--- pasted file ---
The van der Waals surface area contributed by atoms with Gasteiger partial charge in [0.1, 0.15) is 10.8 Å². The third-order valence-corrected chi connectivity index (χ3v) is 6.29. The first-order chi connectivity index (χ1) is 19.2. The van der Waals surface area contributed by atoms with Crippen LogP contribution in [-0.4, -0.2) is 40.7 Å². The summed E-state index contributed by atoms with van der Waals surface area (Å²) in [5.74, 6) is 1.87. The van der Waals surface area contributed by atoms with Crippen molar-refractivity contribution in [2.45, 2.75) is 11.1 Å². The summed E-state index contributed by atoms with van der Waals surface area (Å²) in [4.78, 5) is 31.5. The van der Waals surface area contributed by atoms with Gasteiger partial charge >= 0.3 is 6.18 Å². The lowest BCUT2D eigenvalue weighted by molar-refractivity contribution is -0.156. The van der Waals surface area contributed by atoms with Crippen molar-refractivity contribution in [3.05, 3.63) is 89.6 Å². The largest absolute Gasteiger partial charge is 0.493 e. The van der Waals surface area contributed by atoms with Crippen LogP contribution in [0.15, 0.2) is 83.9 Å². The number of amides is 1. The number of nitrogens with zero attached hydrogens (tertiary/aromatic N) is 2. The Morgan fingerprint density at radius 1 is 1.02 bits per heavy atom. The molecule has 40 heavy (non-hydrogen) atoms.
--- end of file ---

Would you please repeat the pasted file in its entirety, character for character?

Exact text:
The van der Waals surface area contributed by atoms with Gasteiger partial charge in [0.1, 0.15) is 10.8 Å². The third-order valence-corrected chi connectivity index (χ3v) is 6.29. The first-order chi connectivity index (χ1) is 19.2. The van der Waals surface area contributed by atoms with Crippen LogP contribution in [-0.4, -0.2) is 40.7 Å². The summed E-state index contributed by atoms with van der Waals surface area (Å²) in [5.74, 6) is 1.87. The van der Waals surface area contributed by atoms with Crippen molar-refractivity contribution in [2.45, 2.75) is 11.1 Å². The summed E-state index contributed by atoms with van der Waals surface area (Å²) in [4.78, 5) is 31.5. The van der Waals surface area contributed by atoms with Gasteiger partial charge >= 0.3 is 6.18 Å². The lowest BCUT2D eigenvalue weighted by molar-refractivity contribution is -0.156. The van der Waals surface area contributed by atoms with Crippen molar-refractivity contribution in [3.05, 3.63) is 89.6 Å². The largest absolute Gasteiger partial charge is 0.493 e. The van der Waals surface area contributed by atoms with Crippen LogP contribution in [0.15, 0.2) is 83.9 Å². The number of amides is 1. The number of nitrogens with zero attached hydrogens (tertiary/aromatic N) is 2. The Morgan fingerprint density at radius 1 is 1.02 bits per heavy atom. The molecule has 40 heavy (non-hydrogen) atoms.